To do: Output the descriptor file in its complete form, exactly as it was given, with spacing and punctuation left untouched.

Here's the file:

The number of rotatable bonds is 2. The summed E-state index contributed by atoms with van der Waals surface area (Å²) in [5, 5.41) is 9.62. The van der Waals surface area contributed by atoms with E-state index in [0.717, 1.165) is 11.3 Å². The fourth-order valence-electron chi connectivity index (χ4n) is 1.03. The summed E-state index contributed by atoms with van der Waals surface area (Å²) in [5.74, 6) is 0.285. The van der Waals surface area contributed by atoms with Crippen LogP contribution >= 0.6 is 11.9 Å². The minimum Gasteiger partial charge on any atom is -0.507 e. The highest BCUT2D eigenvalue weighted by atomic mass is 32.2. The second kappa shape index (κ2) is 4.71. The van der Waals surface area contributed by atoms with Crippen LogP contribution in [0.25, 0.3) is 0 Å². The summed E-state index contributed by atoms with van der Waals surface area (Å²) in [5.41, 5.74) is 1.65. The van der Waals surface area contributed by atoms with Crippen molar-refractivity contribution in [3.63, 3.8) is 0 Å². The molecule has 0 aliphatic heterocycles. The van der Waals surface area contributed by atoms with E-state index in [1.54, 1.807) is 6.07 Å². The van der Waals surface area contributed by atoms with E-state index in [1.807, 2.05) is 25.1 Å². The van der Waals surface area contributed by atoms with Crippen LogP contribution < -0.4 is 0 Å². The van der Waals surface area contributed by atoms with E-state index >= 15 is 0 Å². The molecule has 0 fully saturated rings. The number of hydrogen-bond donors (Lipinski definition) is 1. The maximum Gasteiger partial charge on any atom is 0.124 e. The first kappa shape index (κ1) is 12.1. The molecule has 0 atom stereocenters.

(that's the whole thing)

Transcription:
The number of rotatable bonds is 2. The summed E-state index contributed by atoms with van der Waals surface area (Å²) in [5, 5.41) is 9.62. The van der Waals surface area contributed by atoms with E-state index in [0.717, 1.165) is 11.3 Å². The fourth-order valence-electron chi connectivity index (χ4n) is 1.03. The summed E-state index contributed by atoms with van der Waals surface area (Å²) in [5.74, 6) is 0.285. The van der Waals surface area contributed by atoms with Crippen LogP contribution >= 0.6 is 11.9 Å². The minimum Gasteiger partial charge on any atom is -0.507 e. The highest BCUT2D eigenvalue weighted by atomic mass is 32.2. The second kappa shape index (κ2) is 4.71. The van der Waals surface area contributed by atoms with Crippen LogP contribution in [0.25, 0.3) is 0 Å². The summed E-state index contributed by atoms with van der Waals surface area (Å²) in [5.41, 5.74) is 1.65. The van der Waals surface area contributed by atoms with Crippen molar-refractivity contribution in [3.63, 3.8) is 0 Å². The molecule has 0 aliphatic heterocycles. The van der Waals surface area contributed by atoms with E-state index in [1.54, 1.807) is 6.07 Å². The van der Waals surface area contributed by atoms with E-state index in [1.807, 2.05) is 25.1 Å². The van der Waals surface area contributed by atoms with Crippen LogP contribution < -0.4 is 0 Å². The van der Waals surface area contributed by atoms with E-state index >= 15 is 0 Å². The molecule has 0 fully saturated rings. The number of hydrogen-bond donors (Lipinski definition) is 1. The maximum Gasteiger partial charge on any atom is 0.124 e. The first kappa shape index (κ1) is 12.1. The molecule has 0 atom stereocenters.